One of the objections to front loaders was, "what happens when I find the dropped sock on the floor?" With a top loader you simply lift the lid and drop it in (no safety interlock in those days), but you can’t do that with a front loader with a drum full of soapy water. The solution was a round screw-on cap in the middle of the round glass door. You could simply unscrew the cap and stuff in the sock. You don’t see that nowadays. They had obviously thought about small children, and the button to open the door could be unscrewed to prevent it being accidentally opened while full, but I have visions of mothers coming into the kitchen to find their child spinning like a windmill after unscrewing the little cap and sticking their arm inside.

They had also not worked out the right washing powder formula for front loaders and you had to keep an eye out for excess foam. If you didn’t get the quantity right, the foam would fill the drum and then start to flow out through an overflow hole on the top left of the machine. Dad, in true 1960s style, had knocked through the wall between the front sitting room and the back living/dining room and then beyond that was a large glass door to the conservatory-style kitchen, also built by him. So you could see right the way through from where you sat to watch television to the kitchen. Every so often someone would glance towards the kitchen and if the foam began to flow there was a shout and a wild dash to get a bucket under it, before the kitchen floor was flooded with bubbles.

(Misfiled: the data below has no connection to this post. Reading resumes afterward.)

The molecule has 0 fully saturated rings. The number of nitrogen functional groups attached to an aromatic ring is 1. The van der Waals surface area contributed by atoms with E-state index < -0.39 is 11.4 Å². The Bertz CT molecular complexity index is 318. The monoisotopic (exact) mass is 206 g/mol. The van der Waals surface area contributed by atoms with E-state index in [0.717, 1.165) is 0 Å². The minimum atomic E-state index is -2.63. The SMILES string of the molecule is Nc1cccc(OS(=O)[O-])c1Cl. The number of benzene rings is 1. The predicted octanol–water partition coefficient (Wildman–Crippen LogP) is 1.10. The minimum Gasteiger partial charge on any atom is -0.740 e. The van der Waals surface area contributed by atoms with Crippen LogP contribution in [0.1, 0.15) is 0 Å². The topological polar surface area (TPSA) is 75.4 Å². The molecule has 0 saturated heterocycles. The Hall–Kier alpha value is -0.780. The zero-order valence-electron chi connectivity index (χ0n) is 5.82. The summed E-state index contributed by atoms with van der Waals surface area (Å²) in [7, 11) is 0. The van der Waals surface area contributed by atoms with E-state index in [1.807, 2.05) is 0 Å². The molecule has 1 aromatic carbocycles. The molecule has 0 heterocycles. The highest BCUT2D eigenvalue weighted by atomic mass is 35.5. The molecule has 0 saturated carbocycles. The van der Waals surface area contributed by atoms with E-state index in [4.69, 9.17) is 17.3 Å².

So, certainly this front loader was part of the demise of our use of the laundry van, although maybe the true death knell was the dreaded fast-dry nylon sheets. The thin slippy nylon I could just about stand, but I never again want to sleep on one of those slightly flocky cottonette-style ones that catch on your toe nails or work-rough hands.

I almost find myself humming ‘nylon killed the laundry van’ to the tune of ‘video killed the radio star’.

While waiting for the laundry I pop back and forth into the shop to get drinks and chat a little to one of the sons serving there about their use of social media. He had told me about using the @Swansea_Bay Twitter tag when I arrived and he realised I was doing a lot of blogging and tweeting. He said they are finding tweeting really useful to do things like let people know about full periods. Last weekend they had been full, he tweeted this and it halved the telephone calls. Although this is the first year they have been thinking seriously about social media, he said that 30% of their new bookings were coming through Facebook.

Returning to the van, a bag bursting with fresh dry t-shirts and underpants, I chat to the couple in the next pitch, who have only just got their campervan. They live Worcester way and have hired campers before for going abroad, but never owned one. This is their first trip and they are getting to know what equipment they need, etc. Their next stops are Tenby and St Davids and so I am able to give them some tips about camping places. I realise after I must have sounded like a walking encyclopaedia.

One thought on “Day 92 – day at Three Cliffs

  1. hi Alan, I’ve just read through a few of your blogs. It is so interesting to hear your reflections in rural Wales, such a courageous thing to do, such an adventure. I’m busy discovering computing in the city here in Manchester where wonderful things are going on.